Today, the overarching umbrella of technology is a staple feature across sectors and spheres, and the growing conversation around Metaverse is indicative of the phenomenal transformation waiting to unfold in the immediate future. Talking of healthcare, technology is making rapid strides in this critical sector as it is becoming more and more user-friendly and powerfully disruptive, enhancing outcomes in close to real time.
Thanks to the phenomenal medical and tech advancements, India has rapidly moved up the value chain of cancer care in the last few years. Technology has been playing a key role in the crusade to bring cancer to the level of a chronic disease. Artificial intelligence (AI) and its subsets machine learning (ML) and deep learning (DL) are helping clinicians develop targeted therapies, aimed at early detection, minimizing relapse risks, and reducing mortality rates. Potent and purposeful therapies like immunotherapy, customized cancer vaccines, gene editing, microbiome treatment, and cutting-edge technologies like digital radiotherapy and tomosynthesis bear ample testimony to the phenomenal breakthroughs led by technology.
The tech adaptability times for a physician or clinician are steadily on the decline, thanks to accurately simulated, highly immersive training experiences. This immersive aspect is a virtual game changer in robotic surgeries. Today, robots have ushered in racoon-like approach to surgery with a 360-degree immersive vision and exceptional stability to the tremor precision. Robotics has dramatically improved advanced-stage cancer outcomes. While surgeons have small eyes and big hands, robots have small hands and big eyes, which is why they help surgeons probe deeper into areas, which were inaccessible to human eyes and hands. No wonder, robots have lent new meaning to site location, visualization, and human error mitigation. The haptic sensory feedback has made robotic surgery an intimate experience to such an extent that it hardly seems like a remote mechanism. Gamification has helped practitioners master robotics with significantly shorter learning curves through standardized training programs.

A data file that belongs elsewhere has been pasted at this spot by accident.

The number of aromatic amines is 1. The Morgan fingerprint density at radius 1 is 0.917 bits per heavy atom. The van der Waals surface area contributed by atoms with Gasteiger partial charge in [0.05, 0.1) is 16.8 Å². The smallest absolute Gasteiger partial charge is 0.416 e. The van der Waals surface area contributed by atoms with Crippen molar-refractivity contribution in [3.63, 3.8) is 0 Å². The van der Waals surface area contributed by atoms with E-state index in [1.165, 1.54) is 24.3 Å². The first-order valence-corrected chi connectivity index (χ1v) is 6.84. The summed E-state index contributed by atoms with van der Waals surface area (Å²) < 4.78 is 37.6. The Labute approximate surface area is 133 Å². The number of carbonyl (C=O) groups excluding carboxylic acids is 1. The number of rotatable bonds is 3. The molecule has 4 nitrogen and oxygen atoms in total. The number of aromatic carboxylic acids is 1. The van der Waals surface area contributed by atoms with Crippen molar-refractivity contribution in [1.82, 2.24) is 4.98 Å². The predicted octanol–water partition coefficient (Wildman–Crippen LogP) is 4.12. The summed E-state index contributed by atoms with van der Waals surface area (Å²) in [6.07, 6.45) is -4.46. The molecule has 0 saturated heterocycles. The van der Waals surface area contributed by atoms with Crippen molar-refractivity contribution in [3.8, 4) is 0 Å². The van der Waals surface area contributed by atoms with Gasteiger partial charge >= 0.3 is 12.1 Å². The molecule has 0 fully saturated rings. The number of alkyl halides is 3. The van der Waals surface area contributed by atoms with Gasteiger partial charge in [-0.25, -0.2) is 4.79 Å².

The game-changing paradigms of the next decade include digital diagnostics, IoT and cloud, ultra-fast scans, wearables, blockchain, digital therapies, big data, nano health, AI health, hackathons, system learningm and robotics. More importantly, these technologies will work in unison and not isolation in what will be a solution-centric crosstalk.
Digitization and telemedicine have enhanced the affordability and accessibility of cancer care to the last mile. Going forward, radiomics and pathomics will help manage large datasets of cancer patients. The treatment landscape, as is clear and evident from the rapid progression, is reimagining the future of cancer care and cure. Technology will help us draw enlightening patterns out of biological and clinical data to make early interventions in certain forms of cancers that can be tailored to individual patient needs. Efforts in this direction are ripe with interesting outcomes like biomarkers, which in turn will pave the way for personalized medicine. Genomics is one key area that will thrive on curated data to help detect and treat many lifestyle diseases at an early stage, thereby benefitting the patient who is the end-user and beneficiary of digital transformation.
Having said that, the bedrock of this evolution is clean, accurate, and reliable data, besides scrupulous data integrity and seamless interoperability. We are today at the formative stage of the AI evolution marked by basic intelligence. In the coming years, we will delve deep into fertile areas like the Theory of Mind. However, technology, however powerful it may be, is a key healthcare enabler at best; it can never replace the healing powers of the human touch, interactions, and gestures. We need a patient-centric approach – from pre-admission to post-discharge – aimed at enhancing outcomes, lowering costs, and improving resource management, based on the risk and severity of the disease. The domain of healthcare revolves around the patient, so unless technology serves the larger cause of the patient, it will not serve the purpose in the truest sense, however strong the disruption.